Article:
Life in Waiting multigenre Project

Dear Reader:

Hà is a ten year old girl who lives in Saigon, Vietnam. While her father disappeared when she was very young, she has lived a relatively normal life with her mother and her three brothers for most of her life in a small house with a garden. She loves papaya, toasted coconut, and fried dough, and she cannot wait until her papaya tree starts growing more fruit. Hà's life is pretty normal until the night of April 29, 1975. The night the bombs drop and her home, Saigon, is lost forever.

The end of the Vietnam War and the attack on Saigon from the North is a surprise for almost everyone around the world, even journalists who were hired to predict the war's every upcoming event. The song "White Christmas" is being blasted across radios in the country, an agreed upon signal to all Americans (troops and journalists alike) to immediately vacate the country as the communist North's takeover is imminent (Patterson, 2015). Hà's family does not wait long enough to hear this warning; instead, her family is smuggled onto a ship that plans to defect from the country shortly after it leaves the shore. The death of Saigon marks the beginning of a new life for Hà and her family.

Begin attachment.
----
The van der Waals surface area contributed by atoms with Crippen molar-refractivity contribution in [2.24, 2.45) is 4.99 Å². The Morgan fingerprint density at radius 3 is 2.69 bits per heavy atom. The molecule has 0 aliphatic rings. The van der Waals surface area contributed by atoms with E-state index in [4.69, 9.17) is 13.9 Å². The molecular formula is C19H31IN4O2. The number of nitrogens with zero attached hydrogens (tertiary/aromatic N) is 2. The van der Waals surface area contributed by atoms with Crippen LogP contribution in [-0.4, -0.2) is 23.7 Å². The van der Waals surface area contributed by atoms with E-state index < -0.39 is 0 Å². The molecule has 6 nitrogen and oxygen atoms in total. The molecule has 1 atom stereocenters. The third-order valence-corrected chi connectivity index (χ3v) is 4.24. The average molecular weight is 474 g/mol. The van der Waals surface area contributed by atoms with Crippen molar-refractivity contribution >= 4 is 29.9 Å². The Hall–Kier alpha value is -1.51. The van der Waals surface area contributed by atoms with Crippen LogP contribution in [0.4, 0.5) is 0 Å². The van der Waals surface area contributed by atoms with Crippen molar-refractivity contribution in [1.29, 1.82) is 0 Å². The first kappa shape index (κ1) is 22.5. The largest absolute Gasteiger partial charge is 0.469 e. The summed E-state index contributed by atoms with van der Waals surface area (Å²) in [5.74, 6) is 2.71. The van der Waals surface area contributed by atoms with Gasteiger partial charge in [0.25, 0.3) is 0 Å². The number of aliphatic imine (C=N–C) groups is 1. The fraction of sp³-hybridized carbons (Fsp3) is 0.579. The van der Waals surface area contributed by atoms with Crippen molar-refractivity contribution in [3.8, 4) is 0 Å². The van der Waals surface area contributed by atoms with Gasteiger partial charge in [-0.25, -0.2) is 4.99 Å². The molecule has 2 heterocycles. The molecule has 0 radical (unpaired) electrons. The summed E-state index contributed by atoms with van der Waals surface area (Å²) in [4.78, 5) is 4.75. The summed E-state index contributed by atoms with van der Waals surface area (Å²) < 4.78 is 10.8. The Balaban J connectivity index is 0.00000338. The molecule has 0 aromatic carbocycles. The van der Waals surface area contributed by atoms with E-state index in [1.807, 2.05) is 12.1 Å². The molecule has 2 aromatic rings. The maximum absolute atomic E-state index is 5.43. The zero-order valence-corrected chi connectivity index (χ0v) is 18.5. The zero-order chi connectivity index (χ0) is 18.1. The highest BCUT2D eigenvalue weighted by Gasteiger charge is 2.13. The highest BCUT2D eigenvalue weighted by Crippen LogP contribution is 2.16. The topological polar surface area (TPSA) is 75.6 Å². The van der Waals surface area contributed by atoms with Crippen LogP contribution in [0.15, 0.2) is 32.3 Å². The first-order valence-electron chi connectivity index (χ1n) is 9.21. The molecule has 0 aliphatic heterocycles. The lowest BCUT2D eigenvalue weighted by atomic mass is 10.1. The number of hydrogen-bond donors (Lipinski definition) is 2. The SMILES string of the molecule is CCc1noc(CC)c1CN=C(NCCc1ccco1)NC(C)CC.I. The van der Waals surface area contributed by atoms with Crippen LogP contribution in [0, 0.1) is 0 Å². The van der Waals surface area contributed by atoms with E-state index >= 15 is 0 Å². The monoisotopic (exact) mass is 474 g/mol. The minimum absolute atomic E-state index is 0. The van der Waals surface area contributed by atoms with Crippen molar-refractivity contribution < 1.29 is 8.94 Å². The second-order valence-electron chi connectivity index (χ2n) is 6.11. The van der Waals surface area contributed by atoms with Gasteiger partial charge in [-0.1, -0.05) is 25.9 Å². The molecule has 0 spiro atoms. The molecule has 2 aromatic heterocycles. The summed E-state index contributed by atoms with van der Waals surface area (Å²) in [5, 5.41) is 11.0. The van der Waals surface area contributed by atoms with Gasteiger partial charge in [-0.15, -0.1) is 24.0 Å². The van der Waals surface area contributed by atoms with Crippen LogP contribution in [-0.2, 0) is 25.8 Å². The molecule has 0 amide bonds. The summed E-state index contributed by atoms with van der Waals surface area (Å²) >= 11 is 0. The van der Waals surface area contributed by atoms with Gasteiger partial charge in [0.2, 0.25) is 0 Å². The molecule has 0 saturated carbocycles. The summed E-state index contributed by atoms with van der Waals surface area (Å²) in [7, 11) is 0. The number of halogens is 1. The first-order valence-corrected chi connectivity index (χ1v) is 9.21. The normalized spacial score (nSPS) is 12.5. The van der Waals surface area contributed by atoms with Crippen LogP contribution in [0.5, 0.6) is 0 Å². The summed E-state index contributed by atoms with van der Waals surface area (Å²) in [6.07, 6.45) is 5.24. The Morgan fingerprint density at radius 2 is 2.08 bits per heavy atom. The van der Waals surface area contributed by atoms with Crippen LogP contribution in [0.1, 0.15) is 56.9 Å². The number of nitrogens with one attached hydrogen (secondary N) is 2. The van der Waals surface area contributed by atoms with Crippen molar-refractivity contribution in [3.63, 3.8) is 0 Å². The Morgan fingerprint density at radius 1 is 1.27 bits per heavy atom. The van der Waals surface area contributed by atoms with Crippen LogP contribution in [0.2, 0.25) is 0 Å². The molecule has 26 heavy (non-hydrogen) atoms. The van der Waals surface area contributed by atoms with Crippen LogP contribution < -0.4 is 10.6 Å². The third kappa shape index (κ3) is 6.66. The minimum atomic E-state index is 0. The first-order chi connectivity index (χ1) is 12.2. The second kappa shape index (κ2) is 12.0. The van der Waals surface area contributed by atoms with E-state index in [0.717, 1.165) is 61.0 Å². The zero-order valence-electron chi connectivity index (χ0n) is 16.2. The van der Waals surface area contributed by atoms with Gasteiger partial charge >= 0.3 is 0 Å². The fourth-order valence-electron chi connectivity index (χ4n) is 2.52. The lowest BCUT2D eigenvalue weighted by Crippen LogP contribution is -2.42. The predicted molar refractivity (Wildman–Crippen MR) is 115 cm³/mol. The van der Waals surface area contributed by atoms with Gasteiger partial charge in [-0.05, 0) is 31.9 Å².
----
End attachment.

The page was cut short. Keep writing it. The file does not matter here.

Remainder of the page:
Once confident and sure, Hà becomes insecure and depressed as she struggles to understand an unfamiliar culture and fit in with peers who dislike and bully her for her race. Her life is turned “inside out and back again” as she struggles with bullying and wishing that she was back in war-torn Vietnam instead of Alabama. This is something not uncommon in refugee children. Studies suggest that many refugee children develop depression or PTSD or struggle to adapt to their new environments when they feel that their peers are discriminating against them (Fazel et al.,2012, 273). Hà’s emotional struggle is best shown through her desires to move back to Saigon even during a communist takeover and war. Despite seeing graphic pictures and learning about the violence occurring in her country in school, Hà believes that it would be better to endure war in Saigon than bullying in Alabama. The bullying Hà experiences most likely stems from the “foreign” phenomena in which immigrants are almost always labeled as an “out group” and ostracized because of it (Ali, 2011). For example, students refer to her as “pancake face” because her face is shaped differently than others, and students also refer to her as “Boo-Da” because many people in Vietnam practice Buddhism.